But then again, it could just be that I haven’t found my beat with regards to writing about Disney World yet and I really do feel like there’s a project in there somewhere that could be a whole lot of fun, so maybe I just need to put a little more time into it and really think about some of the things I’d like to read about that I can address in a unique way, and also don’t require twice-weekly, rigorous trips to the World and/or reposting the same park updates and press releases that a lot of other WDW bloggers already do today!
Who knows – maybe it even involves dumping MyTimeWithTheMouse.com and trying an entirely different approach using a nice, simple (and already done!) WordPress theme that I don’t have to spend a year custom coding to get exactly the way I want, only to later become horrendously outdated until I just want to scrap the whole thing and try something else a few years later!
This is clearly going to require some thought, so in the meantime – here are a few fun pics from recent trips this year that will hopefully serve to motivate me, and I guess you can feel free to enjoy ’em if you’d like, too… 😉
I guess you could say that I’ve kind of been having a mini crisis of faith over the last couple of weeks where I’ve found myself second-guessing what I want to do with life from the perspective of being a writer.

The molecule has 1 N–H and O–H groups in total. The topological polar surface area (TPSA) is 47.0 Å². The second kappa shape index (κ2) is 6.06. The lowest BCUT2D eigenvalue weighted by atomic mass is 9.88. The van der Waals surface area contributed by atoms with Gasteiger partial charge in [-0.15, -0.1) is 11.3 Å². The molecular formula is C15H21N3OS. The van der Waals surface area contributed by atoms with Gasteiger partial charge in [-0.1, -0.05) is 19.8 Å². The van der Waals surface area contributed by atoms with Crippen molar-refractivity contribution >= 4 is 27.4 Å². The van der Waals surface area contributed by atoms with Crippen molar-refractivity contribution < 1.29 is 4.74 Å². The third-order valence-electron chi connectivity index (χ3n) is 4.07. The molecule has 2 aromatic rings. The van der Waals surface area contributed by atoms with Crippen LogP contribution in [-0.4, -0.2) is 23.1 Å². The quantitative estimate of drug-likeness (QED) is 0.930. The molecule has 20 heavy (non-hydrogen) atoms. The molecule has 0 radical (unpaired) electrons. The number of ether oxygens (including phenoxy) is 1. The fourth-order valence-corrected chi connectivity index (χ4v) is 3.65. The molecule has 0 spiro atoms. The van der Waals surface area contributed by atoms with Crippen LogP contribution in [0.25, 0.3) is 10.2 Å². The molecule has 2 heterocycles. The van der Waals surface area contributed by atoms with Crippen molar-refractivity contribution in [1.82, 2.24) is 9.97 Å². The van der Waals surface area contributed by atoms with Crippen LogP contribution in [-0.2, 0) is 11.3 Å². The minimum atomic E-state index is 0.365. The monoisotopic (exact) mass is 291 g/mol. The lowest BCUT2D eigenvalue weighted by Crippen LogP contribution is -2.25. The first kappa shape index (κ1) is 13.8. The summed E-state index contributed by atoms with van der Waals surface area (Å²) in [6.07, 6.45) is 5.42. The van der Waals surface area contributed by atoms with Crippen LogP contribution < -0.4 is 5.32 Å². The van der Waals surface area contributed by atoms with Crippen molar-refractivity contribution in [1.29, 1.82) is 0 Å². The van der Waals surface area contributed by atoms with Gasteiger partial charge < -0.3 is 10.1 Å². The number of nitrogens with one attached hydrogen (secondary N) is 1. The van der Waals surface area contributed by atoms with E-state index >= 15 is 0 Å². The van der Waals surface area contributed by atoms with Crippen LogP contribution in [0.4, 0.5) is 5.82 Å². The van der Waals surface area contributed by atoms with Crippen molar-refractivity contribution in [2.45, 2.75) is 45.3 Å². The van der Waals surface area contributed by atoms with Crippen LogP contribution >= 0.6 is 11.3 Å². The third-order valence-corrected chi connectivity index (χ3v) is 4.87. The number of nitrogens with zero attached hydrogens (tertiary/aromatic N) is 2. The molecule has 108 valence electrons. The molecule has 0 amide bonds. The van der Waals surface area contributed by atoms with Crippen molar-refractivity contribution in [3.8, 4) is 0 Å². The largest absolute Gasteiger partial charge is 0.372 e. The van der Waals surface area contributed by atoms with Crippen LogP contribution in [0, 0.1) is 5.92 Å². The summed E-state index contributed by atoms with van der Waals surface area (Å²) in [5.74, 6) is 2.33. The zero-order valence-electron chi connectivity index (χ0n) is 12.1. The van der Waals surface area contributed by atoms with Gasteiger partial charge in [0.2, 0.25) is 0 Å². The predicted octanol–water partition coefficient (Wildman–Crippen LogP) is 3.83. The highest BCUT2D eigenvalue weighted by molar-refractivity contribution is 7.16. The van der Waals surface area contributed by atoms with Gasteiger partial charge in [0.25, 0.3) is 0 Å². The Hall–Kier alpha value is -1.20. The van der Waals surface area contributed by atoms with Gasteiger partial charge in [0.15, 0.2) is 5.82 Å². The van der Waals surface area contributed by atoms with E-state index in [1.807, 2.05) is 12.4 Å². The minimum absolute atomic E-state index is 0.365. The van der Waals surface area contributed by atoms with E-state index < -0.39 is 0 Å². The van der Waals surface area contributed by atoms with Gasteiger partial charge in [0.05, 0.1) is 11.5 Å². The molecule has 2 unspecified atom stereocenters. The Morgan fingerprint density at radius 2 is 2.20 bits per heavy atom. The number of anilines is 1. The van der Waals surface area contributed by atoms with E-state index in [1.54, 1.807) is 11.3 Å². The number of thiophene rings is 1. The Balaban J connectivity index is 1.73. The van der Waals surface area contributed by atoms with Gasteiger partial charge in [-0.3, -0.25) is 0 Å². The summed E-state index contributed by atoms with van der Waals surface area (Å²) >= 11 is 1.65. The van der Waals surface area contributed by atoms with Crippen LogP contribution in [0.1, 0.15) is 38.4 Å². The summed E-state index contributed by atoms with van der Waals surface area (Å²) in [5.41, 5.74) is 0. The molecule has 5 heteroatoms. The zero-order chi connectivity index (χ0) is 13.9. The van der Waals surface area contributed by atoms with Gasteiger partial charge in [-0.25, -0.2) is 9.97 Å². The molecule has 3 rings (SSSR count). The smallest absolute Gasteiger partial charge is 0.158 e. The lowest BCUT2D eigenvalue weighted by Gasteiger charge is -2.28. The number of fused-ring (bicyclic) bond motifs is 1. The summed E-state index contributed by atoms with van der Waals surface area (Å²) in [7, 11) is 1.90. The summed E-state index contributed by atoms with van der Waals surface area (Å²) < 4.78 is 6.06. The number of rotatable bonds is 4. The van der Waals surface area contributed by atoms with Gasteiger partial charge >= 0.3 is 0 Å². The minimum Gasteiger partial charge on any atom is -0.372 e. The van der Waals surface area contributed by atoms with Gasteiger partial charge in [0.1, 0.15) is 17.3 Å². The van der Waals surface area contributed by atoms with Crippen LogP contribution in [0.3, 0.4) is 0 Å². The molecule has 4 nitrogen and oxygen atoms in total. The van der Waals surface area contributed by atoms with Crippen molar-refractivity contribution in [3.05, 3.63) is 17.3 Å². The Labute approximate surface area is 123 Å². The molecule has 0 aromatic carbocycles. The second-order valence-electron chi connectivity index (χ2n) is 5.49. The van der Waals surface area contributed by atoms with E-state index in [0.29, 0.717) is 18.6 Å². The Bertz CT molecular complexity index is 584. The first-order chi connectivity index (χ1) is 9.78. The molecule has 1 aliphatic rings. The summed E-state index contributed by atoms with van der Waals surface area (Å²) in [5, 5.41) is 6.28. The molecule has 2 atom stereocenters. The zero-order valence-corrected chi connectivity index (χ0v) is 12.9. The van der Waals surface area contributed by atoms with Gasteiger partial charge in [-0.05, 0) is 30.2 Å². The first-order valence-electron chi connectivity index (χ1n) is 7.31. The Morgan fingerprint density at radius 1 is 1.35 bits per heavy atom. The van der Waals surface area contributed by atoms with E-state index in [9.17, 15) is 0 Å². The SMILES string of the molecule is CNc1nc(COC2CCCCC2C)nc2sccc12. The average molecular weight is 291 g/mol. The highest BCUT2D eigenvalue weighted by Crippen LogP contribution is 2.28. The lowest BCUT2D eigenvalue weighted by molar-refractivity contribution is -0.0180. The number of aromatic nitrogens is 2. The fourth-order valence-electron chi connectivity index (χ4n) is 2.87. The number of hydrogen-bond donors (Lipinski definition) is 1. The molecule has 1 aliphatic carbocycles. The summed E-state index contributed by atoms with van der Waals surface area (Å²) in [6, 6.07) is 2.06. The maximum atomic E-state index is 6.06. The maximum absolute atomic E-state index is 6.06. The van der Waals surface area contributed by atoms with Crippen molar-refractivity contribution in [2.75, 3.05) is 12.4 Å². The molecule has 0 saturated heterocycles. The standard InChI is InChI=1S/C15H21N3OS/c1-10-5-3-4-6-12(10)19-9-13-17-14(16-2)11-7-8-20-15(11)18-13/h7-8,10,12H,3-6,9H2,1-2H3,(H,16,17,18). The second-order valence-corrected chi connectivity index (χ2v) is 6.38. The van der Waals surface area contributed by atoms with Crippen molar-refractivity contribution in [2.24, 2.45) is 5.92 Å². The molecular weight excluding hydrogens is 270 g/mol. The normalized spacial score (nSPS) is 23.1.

I wrote about it a little here last week, but in light of the attacks in Paris that literally happened a day later and the tremendous backlash that’s surged since regarding the refugees from Syria, I’ve had a lot of time to think about it and last night I believe I finally came to my answer…
Politics and reporting the news are important, and I can certainly see plenty of room for improvement, however that said I don’t know if it’s the right fit for me, I don’t think that it necessarily plays to my strengths, and most importantly, I think it would drive me absolutely insane trying to keep up with it after a while!
I had an idea that I was briefly entertaining last night about a new project that would essentially serve as a Snopes or a Politifact, but exclusively stick to factually correcting details shared around social media. On the surface it seemed like a worthwhile idea and it’s no doubt something that’s sorely needed … but the more I stewed about it, I came to the conclusion that it would end up being an extraordinarily negative pool to wade through because it would basically consist of purposely seeking out the most popular misinformed posts on Facebook and then doing the research to correct them.